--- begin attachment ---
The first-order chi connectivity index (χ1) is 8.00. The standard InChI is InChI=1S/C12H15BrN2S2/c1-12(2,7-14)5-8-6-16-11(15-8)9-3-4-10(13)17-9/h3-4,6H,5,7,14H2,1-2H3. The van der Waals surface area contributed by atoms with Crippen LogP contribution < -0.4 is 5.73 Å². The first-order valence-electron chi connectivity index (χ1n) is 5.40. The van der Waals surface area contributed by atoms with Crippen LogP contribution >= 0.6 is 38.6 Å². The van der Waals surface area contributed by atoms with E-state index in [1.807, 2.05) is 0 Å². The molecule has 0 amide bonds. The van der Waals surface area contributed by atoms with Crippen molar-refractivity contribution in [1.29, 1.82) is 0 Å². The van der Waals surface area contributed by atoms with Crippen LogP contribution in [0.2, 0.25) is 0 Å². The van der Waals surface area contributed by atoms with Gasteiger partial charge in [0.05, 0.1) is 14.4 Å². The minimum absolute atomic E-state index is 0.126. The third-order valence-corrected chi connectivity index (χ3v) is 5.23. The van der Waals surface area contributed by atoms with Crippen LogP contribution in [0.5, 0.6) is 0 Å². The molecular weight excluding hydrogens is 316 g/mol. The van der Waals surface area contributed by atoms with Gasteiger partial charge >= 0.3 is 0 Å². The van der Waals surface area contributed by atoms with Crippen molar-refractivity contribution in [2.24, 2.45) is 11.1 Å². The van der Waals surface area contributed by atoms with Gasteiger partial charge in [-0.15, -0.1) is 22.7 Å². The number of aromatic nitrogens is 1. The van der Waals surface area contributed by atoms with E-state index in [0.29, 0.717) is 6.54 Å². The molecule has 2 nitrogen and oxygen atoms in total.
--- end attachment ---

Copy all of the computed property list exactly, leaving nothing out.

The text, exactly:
The first-order chi connectivity index (χ1) is 8.00. The standard InChI is InChI=1S/C12H15BrN2S2/c1-12(2,7-14)5-8-6-16-11(15-8)9-3-4-10(13)17-9/h3-4,6H,5,7,14H2,1-2H3. The van der Waals surface area contributed by atoms with Crippen LogP contribution < -0.4 is 5.73 Å². The first-order valence-electron chi connectivity index (χ1n) is 5.40. The van der Waals surface area contributed by atoms with Crippen LogP contribution >= 0.6 is 38.6 Å². The van der Waals surface area contributed by atoms with E-state index in [1.807, 2.05) is 0 Å². The molecule has 0 amide bonds. The van der Waals surface area contributed by atoms with Crippen molar-refractivity contribution in [1.29, 1.82) is 0 Å². The van der Waals surface area contributed by atoms with Crippen LogP contribution in [0.2, 0.25) is 0 Å². The van der Waals surface area contributed by atoms with Gasteiger partial charge in [0.05, 0.1) is 14.4 Å². The minimum absolute atomic E-state index is 0.126. The third-order valence-corrected chi connectivity index (χ3v) is 5.23. The van der Waals surface area contributed by atoms with Crippen LogP contribution in [0.5, 0.6) is 0 Å². The molecular weight excluding hydrogens is 316 g/mol. The van der Waals surface area contributed by atoms with Gasteiger partial charge >= 0.3 is 0 Å². The van der Waals surface area contributed by atoms with Crippen molar-refractivity contribution in [2.24, 2.45) is 11.1 Å². The van der Waals surface area contributed by atoms with Gasteiger partial charge in [-0.15, -0.1) is 22.7 Å². The number of aromatic nitrogens is 1. The van der Waals surface area contributed by atoms with E-state index in [0.29, 0.717) is 6.54 Å². The molecule has 2 nitrogen and oxygen atoms in total.